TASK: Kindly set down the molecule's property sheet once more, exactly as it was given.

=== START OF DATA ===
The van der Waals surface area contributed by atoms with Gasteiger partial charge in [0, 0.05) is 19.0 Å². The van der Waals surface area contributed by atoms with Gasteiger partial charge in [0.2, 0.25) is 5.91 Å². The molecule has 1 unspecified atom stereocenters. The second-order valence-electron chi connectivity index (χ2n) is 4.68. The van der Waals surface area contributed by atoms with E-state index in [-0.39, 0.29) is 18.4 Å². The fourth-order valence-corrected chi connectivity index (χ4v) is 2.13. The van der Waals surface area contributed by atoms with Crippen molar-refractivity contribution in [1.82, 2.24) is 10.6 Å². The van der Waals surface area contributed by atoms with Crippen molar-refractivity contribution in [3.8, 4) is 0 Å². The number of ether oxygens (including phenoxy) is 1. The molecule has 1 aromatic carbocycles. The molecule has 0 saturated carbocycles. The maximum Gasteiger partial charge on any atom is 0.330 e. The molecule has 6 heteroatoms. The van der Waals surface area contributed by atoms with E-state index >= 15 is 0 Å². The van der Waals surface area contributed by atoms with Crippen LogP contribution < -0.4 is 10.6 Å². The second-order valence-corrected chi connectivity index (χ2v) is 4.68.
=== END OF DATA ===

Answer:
The van der Waals surface area contributed by atoms with Gasteiger partial charge in [0, 0.05) is 19.0 Å². The van der Waals surface area contributed by atoms with Gasteiger partial charge in [0.2, 0.25) is 5.91 Å². The molecule has 1 unspecified atom stereocenters. The second-order valence-electron chi connectivity index (χ2n) is 4.68. The van der Waals surface area contributed by atoms with E-state index in [-0.39, 0.29) is 18.4 Å². The fourth-order valence-corrected chi connectivity index (χ4v) is 2.13. The van der Waals surface area contributed by atoms with Crippen molar-refractivity contribution in [1.82, 2.24) is 10.6 Å². The van der Waals surface area contributed by atoms with Crippen molar-refractivity contribution in [3.8, 4) is 0 Å². The number of ether oxygens (including phenoxy) is 1. The molecule has 1 aromatic carbocycles. The molecule has 0 saturated carbocycles. The maximum Gasteiger partial charge on any atom is 0.330 e. The molecule has 6 heteroatoms. The van der Waals surface area contributed by atoms with E-state index >= 15 is 0 Å². The van der Waals surface area contributed by atoms with Crippen LogP contribution < -0.4 is 10.6 Å². The second-order valence-corrected chi connectivity index (χ2v) is 4.68.